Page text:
A Seductive, Invidious Argument

Dynamist blog , March 08, 2001

Does all of American history belong to all Americans? Can even the most recent immigrant claim a connection to the American founding and all that followed? Or does the nation's history belong only to those with blood ties to its creators?

Should individuals be judged by their own actions? Or do they inherit the guilt or innocence of their ancestors? Is virtue carried in the genes?

David Horowitz's controversial ads opposing reparations to the descendents of American slaves raise these questions. And, perhaps unwittingly, the ads come down on the side of blood guilt and ethnic citizenship.

This charge may seem paradoxical, since the ads conclude with a rousing call for African Americans to reject separatism and embrace the American idea. And I don't believe that David Horowitz set out to endorse the notion that character should be measured not by our own deeds but by our ancestors'. I doubt that he consciously intended to conflate family and national histories.

But there it is, in points three and four of the ad's arguments: "Only A Tiny Minority Of White Americans Ever Owned Slaves, And Others Gave Their Lives To Free Them" and "America Today Is A Multi-Ethnic Nation and Most Americans Have No Connection (Direct Or Indirect) To Slavery."

Elaborating on this point, the ad goes on to absolve most Americans of any ties to the country's troubled racial past: "The two great waves of American immigration occurred after 1880 and then after 1960. What rationale would require Vietnamese boat people, Russian refuseniks, Iranian refugees, and Armenian victims of the Turkish persecution, Jews, Mexicans, Greeks, or Polish, Hungarian, Cambodian and Korean victims of Communism, to pay reparations to American blacks?"

In other words, if your ancestors arrived on these shores after Dred Scott or the Fugitive Slave Act or Plessy v. Ferguson or Woodrow Wilson's segregation of the Post Office, those actions of the U.S. government have nothing to do with you. They are not your history and, thus, not your responsibility.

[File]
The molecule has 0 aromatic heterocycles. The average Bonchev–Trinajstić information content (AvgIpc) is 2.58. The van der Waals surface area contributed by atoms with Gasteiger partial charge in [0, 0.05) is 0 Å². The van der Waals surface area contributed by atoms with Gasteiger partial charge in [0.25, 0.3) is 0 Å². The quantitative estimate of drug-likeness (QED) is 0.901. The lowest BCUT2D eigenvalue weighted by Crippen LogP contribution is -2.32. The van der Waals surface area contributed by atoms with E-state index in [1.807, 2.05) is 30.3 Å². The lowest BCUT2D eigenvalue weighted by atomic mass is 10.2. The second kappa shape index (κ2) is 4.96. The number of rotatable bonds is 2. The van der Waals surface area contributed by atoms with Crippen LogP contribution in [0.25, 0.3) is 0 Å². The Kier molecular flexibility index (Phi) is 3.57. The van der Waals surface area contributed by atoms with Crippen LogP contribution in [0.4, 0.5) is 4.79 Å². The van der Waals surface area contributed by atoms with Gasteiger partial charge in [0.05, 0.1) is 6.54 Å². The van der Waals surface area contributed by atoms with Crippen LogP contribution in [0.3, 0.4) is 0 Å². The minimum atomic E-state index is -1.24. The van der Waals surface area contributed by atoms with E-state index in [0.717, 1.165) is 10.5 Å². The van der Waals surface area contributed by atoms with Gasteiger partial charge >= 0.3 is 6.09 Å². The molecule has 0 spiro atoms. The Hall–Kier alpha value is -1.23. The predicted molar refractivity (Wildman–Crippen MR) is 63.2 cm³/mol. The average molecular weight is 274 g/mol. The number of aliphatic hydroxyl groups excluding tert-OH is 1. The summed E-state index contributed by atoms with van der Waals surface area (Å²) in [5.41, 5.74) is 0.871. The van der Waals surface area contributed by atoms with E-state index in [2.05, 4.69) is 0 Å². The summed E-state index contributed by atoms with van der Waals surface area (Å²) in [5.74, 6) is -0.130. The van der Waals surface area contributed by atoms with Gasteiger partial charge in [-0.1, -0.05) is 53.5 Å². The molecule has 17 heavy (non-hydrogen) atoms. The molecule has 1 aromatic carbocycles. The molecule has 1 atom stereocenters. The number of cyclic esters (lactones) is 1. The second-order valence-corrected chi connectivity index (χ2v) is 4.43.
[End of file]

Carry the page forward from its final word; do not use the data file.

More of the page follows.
This is a dangerously seductive argument. If we accept it, we must logically declare that some Americans—the descendants of soldiers in the American Revolution, say, or the descendants of abolitionists—are more American than others. They should have special privileges perhaps, as reward for their ancestors' merit. By this line of reasoning, Vietnamese boat people and Iranian refugees have no right to claim the Declaration of Independence as their own. After all, their people had nothing to do with writing it.

This is a peculiar argument to come from a conservative who supports contemporary immigrants. It adopts the logic of extreme multiculturalists, who deny any connection to the "dead white males" of American history, and of nativists, who define some ethnic groups as more truly American than others. It parcels out American history along blood lines.

Neither the college newspapers that have refused to run the ads nor their critics, neither those who call Horowitz a racial provocateur nor those who defend him as an idealistic supporter of a color-blind society, have noticed the invidious implications of this message. To the contrary, many of the ad's critics have attacked its tone while finding little or no fault with its arguments. "Word for word, the ad makes sense. Something about it, though, is wrong," wrote Washington Post columnist Richard Cohen.